Why the low limits for 6:5 SD?

I had dinner at the Monte Carlo last night. I noticed the highest-edged BJ game they had going there, if you could call it BJ, was SD 21. You could bet a max of $500 on that game. However, they had some 6-deck shoes with some pretty good rules, surrender, DAS, RSA, where you could bet $3000. They also did not allow you to take even money on the SD 21 game? Why?

Is this a case of casinos being paranoid, or do they have a legitimate reason to fear someone betting more than $500 on this game? Do they really think counters flock to SD 21? Or is this reverse psychology? Making the gambler think they are really frightened of this game, that's the reason for the low limits.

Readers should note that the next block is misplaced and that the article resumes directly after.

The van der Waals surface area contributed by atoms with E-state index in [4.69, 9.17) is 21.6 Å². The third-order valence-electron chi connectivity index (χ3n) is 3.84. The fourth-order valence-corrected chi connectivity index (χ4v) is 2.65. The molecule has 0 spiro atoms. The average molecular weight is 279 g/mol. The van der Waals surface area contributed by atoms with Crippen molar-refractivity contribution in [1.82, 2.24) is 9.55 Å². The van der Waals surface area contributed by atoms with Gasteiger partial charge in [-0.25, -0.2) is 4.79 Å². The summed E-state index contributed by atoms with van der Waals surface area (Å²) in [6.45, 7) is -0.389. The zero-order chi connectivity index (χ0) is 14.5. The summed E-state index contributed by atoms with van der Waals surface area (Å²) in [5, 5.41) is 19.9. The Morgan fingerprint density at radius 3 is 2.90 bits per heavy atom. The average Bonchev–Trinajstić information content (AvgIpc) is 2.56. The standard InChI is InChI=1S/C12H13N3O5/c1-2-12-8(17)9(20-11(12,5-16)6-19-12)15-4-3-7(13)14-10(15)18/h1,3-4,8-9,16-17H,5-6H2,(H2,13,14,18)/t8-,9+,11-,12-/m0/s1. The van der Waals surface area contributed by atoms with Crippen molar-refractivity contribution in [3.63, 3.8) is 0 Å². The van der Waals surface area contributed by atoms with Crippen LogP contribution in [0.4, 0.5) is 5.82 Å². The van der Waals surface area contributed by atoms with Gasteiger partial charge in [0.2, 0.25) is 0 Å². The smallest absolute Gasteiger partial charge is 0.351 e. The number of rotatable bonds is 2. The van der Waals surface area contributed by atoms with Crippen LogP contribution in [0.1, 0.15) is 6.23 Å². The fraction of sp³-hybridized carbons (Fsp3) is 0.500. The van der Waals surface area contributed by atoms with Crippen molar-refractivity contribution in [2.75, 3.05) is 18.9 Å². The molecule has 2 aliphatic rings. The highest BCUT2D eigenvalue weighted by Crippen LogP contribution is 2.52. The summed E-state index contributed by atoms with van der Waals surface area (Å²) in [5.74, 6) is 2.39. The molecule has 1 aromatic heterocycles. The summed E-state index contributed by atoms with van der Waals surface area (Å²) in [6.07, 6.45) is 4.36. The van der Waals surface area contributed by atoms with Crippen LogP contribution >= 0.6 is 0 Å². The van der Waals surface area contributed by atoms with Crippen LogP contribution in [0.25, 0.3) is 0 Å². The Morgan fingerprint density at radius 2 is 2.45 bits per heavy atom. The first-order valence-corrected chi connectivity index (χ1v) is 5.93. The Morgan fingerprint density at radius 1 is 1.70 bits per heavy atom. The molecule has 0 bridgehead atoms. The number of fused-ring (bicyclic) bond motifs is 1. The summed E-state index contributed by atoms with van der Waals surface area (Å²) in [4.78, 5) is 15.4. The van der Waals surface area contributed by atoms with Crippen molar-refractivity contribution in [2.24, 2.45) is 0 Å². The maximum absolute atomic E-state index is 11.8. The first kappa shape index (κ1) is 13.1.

Even money on 6:5

The reason you can't take 'even money' on a 6:5 BJ game is that on that kind of table insurance doesn't work out that way when the player has a blackjack. If the dealer has BJ, then you do end up winning 1:1 on your original bet, (push on the BJ, pays 2:1 on your insurance bet.) But if the dealer doesn't have BJ, you lose your insurance bet, but only get paid 6:5, (not 3:2) on your original bet. If you bet $10, you lose $5 and win $12, so you only win $7, not $10.

'Even money' IS insurance, it's not some new bet.



Well-Known Member
to limit the spread

My guess is that they keep the table max down to limit the possible spread. I imagine the game is beatable with some monster spread ($25-$1000, perhaps). I assume the house has decided that it's easier to keep a low table limit than to hire competent PCs to police the games (they probably put entry-level PCs on these games and put more competent staff on the high limit games).